PM Modi is visiting China to push for a food security agreement at the World Trade Organization besides other areas on which they can find common ground at the multilateral level. Prime Minister Narendra Modi’s China visit that began on Thursday will likely see a cooperation pact on WTO issues on which they agree. A permanent solution to food security is one of India’s key demands and is critical for China as well.
What Is The Current Scenario?
The current WTO standards limit subsidies at 10% of the total value of production of a particular crop, but the support is calculated at 1986-88 prices. The G-33, a cluster of 46 developing countries, has sought a revision of the base to a more recent price structure. Global food prices have increased manifold during this period with India having experienced inflation of about 650% overall.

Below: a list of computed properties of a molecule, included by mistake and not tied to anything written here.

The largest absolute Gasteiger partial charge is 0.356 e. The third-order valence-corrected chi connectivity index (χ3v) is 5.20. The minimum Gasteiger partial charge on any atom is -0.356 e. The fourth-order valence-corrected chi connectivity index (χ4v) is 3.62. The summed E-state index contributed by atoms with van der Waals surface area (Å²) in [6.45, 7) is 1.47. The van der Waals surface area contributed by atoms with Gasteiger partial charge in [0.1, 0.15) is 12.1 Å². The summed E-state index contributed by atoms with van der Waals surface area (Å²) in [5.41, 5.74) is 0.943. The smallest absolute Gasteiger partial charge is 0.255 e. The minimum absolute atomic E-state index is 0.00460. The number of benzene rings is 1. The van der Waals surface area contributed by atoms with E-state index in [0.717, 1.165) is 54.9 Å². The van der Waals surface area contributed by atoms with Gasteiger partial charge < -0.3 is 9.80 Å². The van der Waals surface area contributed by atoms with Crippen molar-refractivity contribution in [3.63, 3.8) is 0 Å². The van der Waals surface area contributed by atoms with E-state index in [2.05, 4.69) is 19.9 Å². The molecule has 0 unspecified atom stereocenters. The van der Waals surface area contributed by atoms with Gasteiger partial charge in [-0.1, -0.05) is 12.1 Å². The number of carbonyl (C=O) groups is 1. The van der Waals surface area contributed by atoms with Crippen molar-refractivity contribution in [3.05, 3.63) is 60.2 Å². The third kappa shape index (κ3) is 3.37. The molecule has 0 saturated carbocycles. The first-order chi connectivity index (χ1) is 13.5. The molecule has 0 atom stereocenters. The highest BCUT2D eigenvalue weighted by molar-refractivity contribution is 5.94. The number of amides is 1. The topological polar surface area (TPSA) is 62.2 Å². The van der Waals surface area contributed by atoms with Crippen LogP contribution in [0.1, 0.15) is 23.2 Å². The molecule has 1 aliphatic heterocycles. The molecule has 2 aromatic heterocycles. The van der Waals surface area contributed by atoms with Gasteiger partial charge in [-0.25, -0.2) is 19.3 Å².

What Happens Post-Revision?
Developing countries are supporting the draft text of 2008, which allows programs supporting low-income or farmers with lesser resources, but the developed world wants it debated again, which could make a deal unlikely by the July deadline. The draft being conferred in Geneva also proposes a reduction of over 50% in farm tariffs for developed countries to be implemented over 5 years and about a one-third reduction in tariffs for developing countries over 10 years.
China also has a public procurement program that sets minimum procurement prices (MPP) for wheat and rice through the central committee of the Communist Party of China and the state council. This is to safeguard farm livelihoods by increasing incomes and ensuring national food security.